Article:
Arts

MFA student puts vanity and secrecy on display in theatre production of Princess Ivona

Sabrina Nemis | Fulcrum Staff

Photos by Justin Labelle

ARE WE HIDING behind happy status updates, smiling profile pictures, and witty tweets? What darkness lies behind the images we present to the world, and what secrets are our friends hiding from us?

A bored prince decides to marry Princess Ivona, a strange girl no one likes and no one can understand. Her presence at court disrupts the stability of the kingdom and reveals more about the courtiers than herself.

“It’s basically the struggle of what happens when an individual who is different appears in a society and how society destroys the individual,” says director Katya Shestakova, a candidate for a master of fine arts in directing for theatre.

Although the U of O’s version of the play is still set in Eastern Europe, Shestakova says she didn’t want to make a period piece that was set in the pre-war period of 1930s Poland, like the original.

“It doesn’t speak that well to audiences, especially to students and Canadian audiences in general,” she says. “I was looking at this play and trying to see how I can make it modern.”

She looked to the runway for a section of modern society idolized like royalty and just as preoccupied with appearances.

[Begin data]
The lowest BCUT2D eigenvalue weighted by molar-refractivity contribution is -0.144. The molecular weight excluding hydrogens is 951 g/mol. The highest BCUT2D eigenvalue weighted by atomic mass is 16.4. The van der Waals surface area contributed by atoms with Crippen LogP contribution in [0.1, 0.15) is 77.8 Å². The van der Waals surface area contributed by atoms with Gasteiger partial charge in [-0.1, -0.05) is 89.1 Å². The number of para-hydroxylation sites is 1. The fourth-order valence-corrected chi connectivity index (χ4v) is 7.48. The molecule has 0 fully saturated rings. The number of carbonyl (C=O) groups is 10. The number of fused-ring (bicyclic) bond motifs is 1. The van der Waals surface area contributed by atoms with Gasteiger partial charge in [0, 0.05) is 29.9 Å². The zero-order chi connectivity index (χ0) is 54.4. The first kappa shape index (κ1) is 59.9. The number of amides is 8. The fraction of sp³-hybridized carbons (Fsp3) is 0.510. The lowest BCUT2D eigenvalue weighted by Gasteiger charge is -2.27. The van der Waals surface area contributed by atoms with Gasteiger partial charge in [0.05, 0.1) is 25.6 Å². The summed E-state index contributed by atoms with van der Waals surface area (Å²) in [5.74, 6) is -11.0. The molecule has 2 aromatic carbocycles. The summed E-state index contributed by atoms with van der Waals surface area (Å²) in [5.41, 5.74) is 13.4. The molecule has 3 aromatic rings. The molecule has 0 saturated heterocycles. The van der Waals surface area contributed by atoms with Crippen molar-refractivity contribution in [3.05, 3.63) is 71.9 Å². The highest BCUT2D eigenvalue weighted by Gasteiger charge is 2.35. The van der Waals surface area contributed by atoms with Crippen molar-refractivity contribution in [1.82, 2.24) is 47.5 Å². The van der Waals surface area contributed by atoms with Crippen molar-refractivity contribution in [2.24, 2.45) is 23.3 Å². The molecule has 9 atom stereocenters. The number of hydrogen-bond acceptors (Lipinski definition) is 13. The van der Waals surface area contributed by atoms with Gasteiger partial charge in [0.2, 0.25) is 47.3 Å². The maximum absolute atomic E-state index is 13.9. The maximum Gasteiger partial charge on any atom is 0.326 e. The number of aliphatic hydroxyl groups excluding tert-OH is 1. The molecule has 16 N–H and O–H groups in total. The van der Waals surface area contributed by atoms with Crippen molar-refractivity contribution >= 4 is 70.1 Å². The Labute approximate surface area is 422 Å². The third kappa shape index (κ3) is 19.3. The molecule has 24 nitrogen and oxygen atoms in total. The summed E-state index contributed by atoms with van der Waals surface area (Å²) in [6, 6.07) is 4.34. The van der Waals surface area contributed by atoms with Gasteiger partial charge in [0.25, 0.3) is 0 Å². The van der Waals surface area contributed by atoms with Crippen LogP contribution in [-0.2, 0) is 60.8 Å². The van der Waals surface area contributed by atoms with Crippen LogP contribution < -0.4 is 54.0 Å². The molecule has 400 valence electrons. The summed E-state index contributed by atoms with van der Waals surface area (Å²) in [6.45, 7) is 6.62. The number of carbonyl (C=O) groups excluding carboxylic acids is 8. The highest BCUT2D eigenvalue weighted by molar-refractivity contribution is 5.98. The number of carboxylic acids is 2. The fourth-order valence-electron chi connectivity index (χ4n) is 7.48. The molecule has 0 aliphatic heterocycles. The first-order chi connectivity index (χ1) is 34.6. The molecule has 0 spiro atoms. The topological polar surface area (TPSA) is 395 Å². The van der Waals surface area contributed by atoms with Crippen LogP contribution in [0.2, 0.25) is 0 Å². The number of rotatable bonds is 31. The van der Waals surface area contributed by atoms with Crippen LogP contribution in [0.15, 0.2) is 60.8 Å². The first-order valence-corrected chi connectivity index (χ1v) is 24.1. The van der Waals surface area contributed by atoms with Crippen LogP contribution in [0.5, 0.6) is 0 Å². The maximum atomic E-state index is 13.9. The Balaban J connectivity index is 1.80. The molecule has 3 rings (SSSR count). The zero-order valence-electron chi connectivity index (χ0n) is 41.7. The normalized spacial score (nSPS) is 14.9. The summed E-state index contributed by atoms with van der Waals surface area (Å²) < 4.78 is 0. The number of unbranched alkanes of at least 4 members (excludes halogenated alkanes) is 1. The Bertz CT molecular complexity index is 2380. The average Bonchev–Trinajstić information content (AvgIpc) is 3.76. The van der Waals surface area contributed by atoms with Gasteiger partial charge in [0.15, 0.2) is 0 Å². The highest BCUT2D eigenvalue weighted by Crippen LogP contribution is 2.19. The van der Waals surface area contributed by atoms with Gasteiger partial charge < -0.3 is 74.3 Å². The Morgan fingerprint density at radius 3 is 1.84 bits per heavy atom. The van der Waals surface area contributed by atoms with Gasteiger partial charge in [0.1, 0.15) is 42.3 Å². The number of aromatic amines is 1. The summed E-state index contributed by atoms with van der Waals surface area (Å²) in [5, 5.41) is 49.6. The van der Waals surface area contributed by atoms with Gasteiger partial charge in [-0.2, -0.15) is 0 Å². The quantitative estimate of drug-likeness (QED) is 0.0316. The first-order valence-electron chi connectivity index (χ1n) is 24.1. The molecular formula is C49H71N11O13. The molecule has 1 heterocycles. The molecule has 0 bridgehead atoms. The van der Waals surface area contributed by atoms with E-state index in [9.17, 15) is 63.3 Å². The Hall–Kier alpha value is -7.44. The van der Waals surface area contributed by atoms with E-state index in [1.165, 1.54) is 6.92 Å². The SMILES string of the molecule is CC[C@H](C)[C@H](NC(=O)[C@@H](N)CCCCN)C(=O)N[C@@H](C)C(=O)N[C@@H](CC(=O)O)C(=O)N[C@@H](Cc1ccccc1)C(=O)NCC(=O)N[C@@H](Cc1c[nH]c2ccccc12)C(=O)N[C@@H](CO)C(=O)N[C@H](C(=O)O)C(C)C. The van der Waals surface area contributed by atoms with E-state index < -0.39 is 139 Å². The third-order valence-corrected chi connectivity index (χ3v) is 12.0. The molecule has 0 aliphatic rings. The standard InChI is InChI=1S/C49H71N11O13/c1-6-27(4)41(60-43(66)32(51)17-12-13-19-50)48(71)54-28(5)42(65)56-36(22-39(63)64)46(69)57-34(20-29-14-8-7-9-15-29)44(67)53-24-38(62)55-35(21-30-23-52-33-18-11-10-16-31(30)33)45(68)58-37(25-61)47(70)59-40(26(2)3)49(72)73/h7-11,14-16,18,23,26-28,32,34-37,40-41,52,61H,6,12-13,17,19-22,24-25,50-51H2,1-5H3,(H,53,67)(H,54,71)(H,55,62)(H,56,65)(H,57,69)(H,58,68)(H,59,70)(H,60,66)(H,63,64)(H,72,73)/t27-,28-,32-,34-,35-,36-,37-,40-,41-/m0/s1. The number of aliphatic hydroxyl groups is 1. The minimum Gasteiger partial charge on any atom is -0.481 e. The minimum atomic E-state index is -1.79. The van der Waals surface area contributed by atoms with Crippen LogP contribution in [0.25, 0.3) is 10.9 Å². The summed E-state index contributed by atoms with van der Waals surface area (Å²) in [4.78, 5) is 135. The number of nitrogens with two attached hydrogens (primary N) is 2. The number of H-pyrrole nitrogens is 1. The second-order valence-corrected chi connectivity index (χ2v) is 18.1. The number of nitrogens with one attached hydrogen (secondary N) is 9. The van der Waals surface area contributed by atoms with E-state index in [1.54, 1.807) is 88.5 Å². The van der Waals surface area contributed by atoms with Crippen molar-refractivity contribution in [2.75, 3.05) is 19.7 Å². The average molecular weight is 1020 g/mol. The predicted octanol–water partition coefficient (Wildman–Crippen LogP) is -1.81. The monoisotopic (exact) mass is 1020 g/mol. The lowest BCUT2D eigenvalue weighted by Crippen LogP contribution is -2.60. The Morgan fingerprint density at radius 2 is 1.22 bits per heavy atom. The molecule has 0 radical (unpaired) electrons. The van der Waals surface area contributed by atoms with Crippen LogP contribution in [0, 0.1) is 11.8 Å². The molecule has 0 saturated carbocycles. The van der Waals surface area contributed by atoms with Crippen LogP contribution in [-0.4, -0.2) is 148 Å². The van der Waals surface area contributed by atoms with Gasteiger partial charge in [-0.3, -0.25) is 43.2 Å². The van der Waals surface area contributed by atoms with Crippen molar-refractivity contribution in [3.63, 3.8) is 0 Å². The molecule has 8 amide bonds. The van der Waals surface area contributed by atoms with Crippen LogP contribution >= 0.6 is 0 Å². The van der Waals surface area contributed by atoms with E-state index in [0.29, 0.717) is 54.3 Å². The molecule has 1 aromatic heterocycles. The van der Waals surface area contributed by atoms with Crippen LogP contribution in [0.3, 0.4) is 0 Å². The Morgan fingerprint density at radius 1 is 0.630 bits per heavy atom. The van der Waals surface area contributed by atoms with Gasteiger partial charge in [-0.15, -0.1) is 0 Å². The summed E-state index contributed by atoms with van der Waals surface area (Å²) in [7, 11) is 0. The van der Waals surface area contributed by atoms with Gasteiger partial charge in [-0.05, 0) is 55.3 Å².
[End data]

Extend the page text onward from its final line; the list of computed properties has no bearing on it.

“Because we are dealing in this play with high class because it is in a castle, I decided to make it into a fashion show,” says Shestakova. “So the whole play is about people in the world of fashion.”

However, Princess Ivona is about more than trendy clothes—it’s about our society’s preoccupation with image and branding. What lies between what we want people to see and what is actually there?

“There’s this fakeness that is going on all the time, and it surrounds you all the time. Only your closest friends might know a little bit better,” Shestakova explains. “Behind these masks, behind these profiles, who are these people, and what are they hiding?”

To help the audience get into the spirit of the fashion world and consider their own role in creating public personas, Shestakova asks them to dress to impress.

“The more formal you go, the better—as you would go to a fashion event,” she says. “So it’s a great chance to wear your prom dresses.”

Dressed for a fashion show, watching high society fall apart, the audience will be confronted with the motivations behind their own public profiles.
Shestakova says Princess Ivona ultimately asks of its audience, “Do we have the courage to look into our souls?”

Tickets are $20, or $15 for students and seniors, and can be purchased at the door or reserved by calling 613-562-5761 or emailing theatre@uottawa.ca